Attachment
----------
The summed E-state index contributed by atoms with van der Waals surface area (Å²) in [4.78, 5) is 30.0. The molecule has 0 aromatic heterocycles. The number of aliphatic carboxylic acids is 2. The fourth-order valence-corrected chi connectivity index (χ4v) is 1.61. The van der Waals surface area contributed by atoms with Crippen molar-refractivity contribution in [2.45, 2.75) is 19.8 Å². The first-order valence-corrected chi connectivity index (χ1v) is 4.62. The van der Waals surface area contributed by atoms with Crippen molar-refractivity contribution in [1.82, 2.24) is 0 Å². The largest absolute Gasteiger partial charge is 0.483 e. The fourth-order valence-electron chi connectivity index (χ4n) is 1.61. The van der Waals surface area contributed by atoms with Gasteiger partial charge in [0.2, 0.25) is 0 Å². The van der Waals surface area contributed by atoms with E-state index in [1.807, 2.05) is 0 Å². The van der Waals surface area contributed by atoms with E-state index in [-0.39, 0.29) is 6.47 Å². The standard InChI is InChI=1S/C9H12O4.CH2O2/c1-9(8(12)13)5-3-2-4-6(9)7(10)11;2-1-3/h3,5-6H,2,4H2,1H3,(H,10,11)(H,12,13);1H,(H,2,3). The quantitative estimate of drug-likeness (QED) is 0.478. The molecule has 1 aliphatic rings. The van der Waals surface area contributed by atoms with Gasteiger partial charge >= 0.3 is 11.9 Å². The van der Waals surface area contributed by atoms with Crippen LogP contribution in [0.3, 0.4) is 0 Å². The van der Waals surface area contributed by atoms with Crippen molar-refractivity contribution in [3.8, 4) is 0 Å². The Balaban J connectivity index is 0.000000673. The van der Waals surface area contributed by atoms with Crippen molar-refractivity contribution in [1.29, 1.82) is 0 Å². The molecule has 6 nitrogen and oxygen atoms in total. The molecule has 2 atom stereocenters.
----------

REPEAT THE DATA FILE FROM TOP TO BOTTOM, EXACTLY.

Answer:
The summed E-state index contributed by atoms with van der Waals surface area (Å²) in [4.78, 5) is 30.0. The molecule has 0 aromatic heterocycles. The number of aliphatic carboxylic acids is 2. The fourth-order valence-corrected chi connectivity index (χ4v) is 1.61. The van der Waals surface area contributed by atoms with Crippen molar-refractivity contribution in [2.45, 2.75) is 19.8 Å². The first-order valence-corrected chi connectivity index (χ1v) is 4.62. The van der Waals surface area contributed by atoms with Crippen molar-refractivity contribution in [1.82, 2.24) is 0 Å². The largest absolute Gasteiger partial charge is 0.483 e. The fourth-order valence-electron chi connectivity index (χ4n) is 1.61. The van der Waals surface area contributed by atoms with Gasteiger partial charge in [0.2, 0.25) is 0 Å². The van der Waals surface area contributed by atoms with E-state index in [1.807, 2.05) is 0 Å². The van der Waals surface area contributed by atoms with E-state index in [-0.39, 0.29) is 6.47 Å². The standard InChI is InChI=1S/C9H12O4.CH2O2/c1-9(8(12)13)5-3-2-4-6(9)7(10)11;2-1-3/h3,5-6H,2,4H2,1H3,(H,10,11)(H,12,13);1H,(H,2,3). The quantitative estimate of drug-likeness (QED) is 0.478. The molecule has 1 aliphatic rings. The van der Waals surface area contributed by atoms with Gasteiger partial charge >= 0.3 is 11.9 Å². The van der Waals surface area contributed by atoms with Crippen LogP contribution in [0.3, 0.4) is 0 Å². The van der Waals surface area contributed by atoms with Crippen molar-refractivity contribution in [3.8, 4) is 0 Å². The Balaban J connectivity index is 0.000000673. The van der Waals surface area contributed by atoms with Crippen molar-refractivity contribution in [1.29, 1.82) is 0 Å². The molecule has 6 nitrogen and oxygen atoms in total. The molecule has 2 atom stereocenters.